Catching Up- an update

So I've been MIA from my blog for a few months. To get back on track I thought I would give an update on some of the stories I've shared in the past.  Here is what has been going on in our neighborhood, I'll give you the good news first:

  • We are celebrating with my friend who I wrote about being simaltaneously detained by ICE and recognized by the City Council for our her community service.      After a two year legal process she was able to obtain a U visa to live and work in the US.  She is studying for her GED and looking for jobs.  She continues to be one of our strongest neighborhood leaders.           
  •  The family who wason the brink of getting their legal documents was not able to get their long term employer to sign the papers and their case fell out of the process.  My neighbor left that job after 21 years with the company that refused to acknowledge his contribution.  It has been hard finding another job and last week his wife called to ask me for help with the rent.   They continue to struggle and have missed their window of opportunity to legalize their status.
  •  While I haven't had any calls from neighbors hiding in closets, I had dinner with a neighbor this week who is renting a closet to live in for $150 a month.  She is working but the hours are sparse and her work is far from her house.  The gas prices are taking a toll.  The other night she told me, "At this point, living here is like how it was in Guatemala- day to day survival."  She is exhausted.
  • Tomorrow I'm heading out to UYWI's Reload LA with a group from Mika CDC.  Roman's sisters will be going with us since they both have joined their mother as leaders in the Neighborhood Action Committee.   Roman was a neighbor was passed away in the desert almost two years ago.  While grieving their brother's death has not been easy, I see a focus and clarity in each of the girls that was not there before.  It is like they want their lives to count for something.  They have both delved into their studies and participation in the community.  I am inspired by how they have harnessed their grief to serve others.  
  • The friend I visit in jail got moved upstate to prison.   I have been approved to visit him but have not made the trip yet.  He has not written in a long time and feel badly that I haven't gone to visit.  I must do that soon.
  • And finally, my dog Layla had an unfortunate mishap at the groomer and was shaved almost completely.  She moped around for a few days completely depressed as if she could tell how ridiculous she looks.    
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Dinner Disaster

Last night’s dinner was a disaster. Our 9-year-old son, Noah, was recently diagnosed with Celiac disease and we’re in the process of removing gluten from our diet. It’s been a bit tricky, especially for me as I try to find tasty meals that don’t have gluten hidden in the ingredients and attempt to recreate our favorite dishes without it.

Noah has been a trooper so I thought I’d have a go and make his meal of choice, broccoli cheese quiche. It was a challenge. It took me an hour to perfect the gluten free piecrust enough for it to hold the other ingredients. Excited about my accomplishment, I popped it in the oven. Everyone was hungry and eager to try it.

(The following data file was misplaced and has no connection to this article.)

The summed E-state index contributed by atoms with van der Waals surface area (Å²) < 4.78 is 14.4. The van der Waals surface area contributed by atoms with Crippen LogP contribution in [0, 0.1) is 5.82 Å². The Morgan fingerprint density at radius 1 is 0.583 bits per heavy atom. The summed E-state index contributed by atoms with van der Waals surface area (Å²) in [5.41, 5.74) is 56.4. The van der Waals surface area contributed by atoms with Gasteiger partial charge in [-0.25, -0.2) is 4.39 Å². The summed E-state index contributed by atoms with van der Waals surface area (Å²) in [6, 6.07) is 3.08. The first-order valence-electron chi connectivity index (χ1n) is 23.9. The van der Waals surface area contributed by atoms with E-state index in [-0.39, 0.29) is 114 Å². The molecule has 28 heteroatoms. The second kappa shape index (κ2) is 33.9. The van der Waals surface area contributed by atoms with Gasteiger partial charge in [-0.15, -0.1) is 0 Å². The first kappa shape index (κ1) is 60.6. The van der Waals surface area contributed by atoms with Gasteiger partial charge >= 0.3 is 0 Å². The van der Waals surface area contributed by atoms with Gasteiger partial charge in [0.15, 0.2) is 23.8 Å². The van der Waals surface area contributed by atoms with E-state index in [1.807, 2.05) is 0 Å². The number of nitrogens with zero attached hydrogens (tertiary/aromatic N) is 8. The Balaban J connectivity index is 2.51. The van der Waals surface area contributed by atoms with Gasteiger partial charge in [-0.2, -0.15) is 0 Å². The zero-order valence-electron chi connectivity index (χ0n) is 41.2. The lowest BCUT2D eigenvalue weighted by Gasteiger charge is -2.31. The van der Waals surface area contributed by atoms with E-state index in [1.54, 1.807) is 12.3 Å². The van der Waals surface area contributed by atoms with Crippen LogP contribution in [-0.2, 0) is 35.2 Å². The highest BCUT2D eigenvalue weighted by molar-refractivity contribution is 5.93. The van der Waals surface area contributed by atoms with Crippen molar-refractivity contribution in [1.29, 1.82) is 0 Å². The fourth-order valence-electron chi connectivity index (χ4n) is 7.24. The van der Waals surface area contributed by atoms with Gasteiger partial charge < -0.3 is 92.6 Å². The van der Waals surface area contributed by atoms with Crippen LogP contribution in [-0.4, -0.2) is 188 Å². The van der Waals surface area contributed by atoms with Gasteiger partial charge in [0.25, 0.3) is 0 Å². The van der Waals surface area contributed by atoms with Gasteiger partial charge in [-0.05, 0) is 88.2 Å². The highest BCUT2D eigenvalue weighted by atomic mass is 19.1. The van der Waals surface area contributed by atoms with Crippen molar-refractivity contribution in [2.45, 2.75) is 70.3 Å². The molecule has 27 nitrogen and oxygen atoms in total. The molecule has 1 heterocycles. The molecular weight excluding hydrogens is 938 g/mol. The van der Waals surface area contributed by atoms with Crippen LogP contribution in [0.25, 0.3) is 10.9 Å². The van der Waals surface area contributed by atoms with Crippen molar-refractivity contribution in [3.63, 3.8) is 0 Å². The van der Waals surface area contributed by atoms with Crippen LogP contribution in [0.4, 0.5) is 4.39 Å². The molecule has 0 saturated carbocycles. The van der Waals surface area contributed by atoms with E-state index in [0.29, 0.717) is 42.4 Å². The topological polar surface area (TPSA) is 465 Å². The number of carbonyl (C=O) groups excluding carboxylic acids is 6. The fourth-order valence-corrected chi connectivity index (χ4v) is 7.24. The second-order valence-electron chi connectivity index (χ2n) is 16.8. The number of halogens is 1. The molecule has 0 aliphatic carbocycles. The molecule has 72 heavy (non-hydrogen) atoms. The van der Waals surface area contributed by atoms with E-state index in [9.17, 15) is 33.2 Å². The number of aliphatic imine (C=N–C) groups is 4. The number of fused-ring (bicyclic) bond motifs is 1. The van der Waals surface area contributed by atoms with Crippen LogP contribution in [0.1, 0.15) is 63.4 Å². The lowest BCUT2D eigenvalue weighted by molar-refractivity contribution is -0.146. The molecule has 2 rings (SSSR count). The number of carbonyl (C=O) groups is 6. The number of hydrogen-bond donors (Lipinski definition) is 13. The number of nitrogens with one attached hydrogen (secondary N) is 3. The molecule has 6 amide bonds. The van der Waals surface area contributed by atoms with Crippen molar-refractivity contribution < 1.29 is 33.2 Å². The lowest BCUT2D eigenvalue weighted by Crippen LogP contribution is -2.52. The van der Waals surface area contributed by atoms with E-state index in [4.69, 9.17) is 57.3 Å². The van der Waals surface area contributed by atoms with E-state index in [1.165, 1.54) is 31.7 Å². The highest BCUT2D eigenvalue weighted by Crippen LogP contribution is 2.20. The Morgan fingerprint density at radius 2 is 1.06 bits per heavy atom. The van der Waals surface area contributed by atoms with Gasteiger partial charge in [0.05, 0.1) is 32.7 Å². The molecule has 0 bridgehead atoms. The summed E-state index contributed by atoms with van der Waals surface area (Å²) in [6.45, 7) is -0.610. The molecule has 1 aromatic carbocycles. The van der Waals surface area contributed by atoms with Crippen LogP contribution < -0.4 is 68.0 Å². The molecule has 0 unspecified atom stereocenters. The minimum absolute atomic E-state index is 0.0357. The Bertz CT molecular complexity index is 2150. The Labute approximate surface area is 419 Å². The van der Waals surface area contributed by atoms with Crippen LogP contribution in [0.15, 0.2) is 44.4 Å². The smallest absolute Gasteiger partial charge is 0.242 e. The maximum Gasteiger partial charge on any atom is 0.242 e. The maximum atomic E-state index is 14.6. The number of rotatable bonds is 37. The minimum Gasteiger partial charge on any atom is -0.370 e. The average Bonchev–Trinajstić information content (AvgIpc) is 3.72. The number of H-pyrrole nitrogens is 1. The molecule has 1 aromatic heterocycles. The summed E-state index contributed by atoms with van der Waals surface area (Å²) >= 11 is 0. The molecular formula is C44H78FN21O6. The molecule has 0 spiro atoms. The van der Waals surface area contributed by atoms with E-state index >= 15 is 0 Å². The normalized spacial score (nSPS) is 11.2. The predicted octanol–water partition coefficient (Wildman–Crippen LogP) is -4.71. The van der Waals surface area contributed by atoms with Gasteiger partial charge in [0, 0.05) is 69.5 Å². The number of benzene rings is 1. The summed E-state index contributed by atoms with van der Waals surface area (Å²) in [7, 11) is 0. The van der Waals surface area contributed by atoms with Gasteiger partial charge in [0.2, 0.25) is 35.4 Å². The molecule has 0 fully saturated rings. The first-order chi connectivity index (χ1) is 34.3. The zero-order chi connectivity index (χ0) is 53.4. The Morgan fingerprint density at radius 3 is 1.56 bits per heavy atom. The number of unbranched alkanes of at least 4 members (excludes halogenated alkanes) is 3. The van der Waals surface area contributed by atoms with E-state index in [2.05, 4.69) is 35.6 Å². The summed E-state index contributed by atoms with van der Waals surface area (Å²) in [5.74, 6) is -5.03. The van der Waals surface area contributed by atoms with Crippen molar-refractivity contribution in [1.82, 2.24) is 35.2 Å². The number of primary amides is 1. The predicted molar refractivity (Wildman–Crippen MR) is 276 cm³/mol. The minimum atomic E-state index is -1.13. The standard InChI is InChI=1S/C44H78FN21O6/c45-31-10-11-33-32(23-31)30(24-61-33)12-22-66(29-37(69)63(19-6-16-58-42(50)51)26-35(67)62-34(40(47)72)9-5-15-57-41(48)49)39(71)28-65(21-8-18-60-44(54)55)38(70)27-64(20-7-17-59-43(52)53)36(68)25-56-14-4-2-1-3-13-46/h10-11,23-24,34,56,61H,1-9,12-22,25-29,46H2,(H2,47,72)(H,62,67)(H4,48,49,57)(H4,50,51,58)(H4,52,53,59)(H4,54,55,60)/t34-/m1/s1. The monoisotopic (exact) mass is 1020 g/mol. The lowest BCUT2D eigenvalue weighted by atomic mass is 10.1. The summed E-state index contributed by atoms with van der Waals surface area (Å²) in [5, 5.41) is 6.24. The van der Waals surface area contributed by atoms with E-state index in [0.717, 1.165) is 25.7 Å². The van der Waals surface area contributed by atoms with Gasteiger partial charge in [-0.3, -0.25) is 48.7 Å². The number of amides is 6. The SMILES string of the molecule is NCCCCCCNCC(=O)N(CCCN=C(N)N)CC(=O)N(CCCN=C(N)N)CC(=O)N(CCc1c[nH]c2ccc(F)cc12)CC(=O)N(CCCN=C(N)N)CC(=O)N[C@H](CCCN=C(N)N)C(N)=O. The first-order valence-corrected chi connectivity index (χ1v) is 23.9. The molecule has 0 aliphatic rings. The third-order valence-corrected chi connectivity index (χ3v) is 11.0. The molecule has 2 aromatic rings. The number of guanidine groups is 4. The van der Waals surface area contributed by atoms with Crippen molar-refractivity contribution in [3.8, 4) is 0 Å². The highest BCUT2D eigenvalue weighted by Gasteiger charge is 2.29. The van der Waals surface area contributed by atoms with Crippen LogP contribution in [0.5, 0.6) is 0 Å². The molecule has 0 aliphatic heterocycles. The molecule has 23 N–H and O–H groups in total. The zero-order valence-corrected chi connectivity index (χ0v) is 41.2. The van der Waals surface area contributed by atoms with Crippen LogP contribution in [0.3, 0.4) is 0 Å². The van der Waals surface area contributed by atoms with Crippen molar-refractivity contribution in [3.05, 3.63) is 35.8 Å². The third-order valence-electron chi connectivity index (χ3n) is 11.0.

Thirty minutes later the timer sounded. I pulled it out of the oven, unaware that our 70lb lab was behind me.

Four Friends and a Funeral

On a recent Saturday, I attended a funeral to honor the passing of a friend’s mom. All I knew driving to the funeral was that she died of cancer, and that funerals are almost always sad. This particular day proved the latter wrong.

People say, or at least I’ve heard it said, that funerals bring people and memories together. The strange thing with this funeral is that I hardly knew my friend’s mom. All I wanted to do was support my friend through what has been a tough year. I decided to carpool with four friends, all of which shared the same sentiment: support our friend during this time of loss.

If you Google mapped our journey, it began in New York City to North Jersey to a quick stop at a rest area for gas and coffee and then a straight shot down the New Jersey Turnpike toward Princeton. During our drive, the five of us caught up on life, discussed various current events, commented on the blandness of the Turnpike scenery and then before you knew it, arrived at our destination.
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A Funny Thing Happened On Facebook

 

When I was in junior high school, a buddy of mine invited me to join the on campus Christian Club.  Realizing that students who participated in an on campus club got a “go to lunch 5 minutes early” pass, I jumped at the offer.  Our lunch lines were horrendous!  The student-led club was basically a Bible study that met once a week, with the occasional guest speaker thrown in.  I wasn’t raised in the church, but I was struck by the good company and became interested in what the big deal was about God and church and stuff.

 

This buddy of mine then invited me to attend church with him.  So, on Sunday mornings, he would bike to my house and then the two of us would pedal through the morning fog for Sunday services.  It was on one of these treks that my friend realized I did not own a Bible.  A few days later, my friend passed down his own well-worn Bible.  The dedication page was covered in white-out, and over the crusty paste he had written my name as the owner of the Bible and scrawled his name on the “From” line.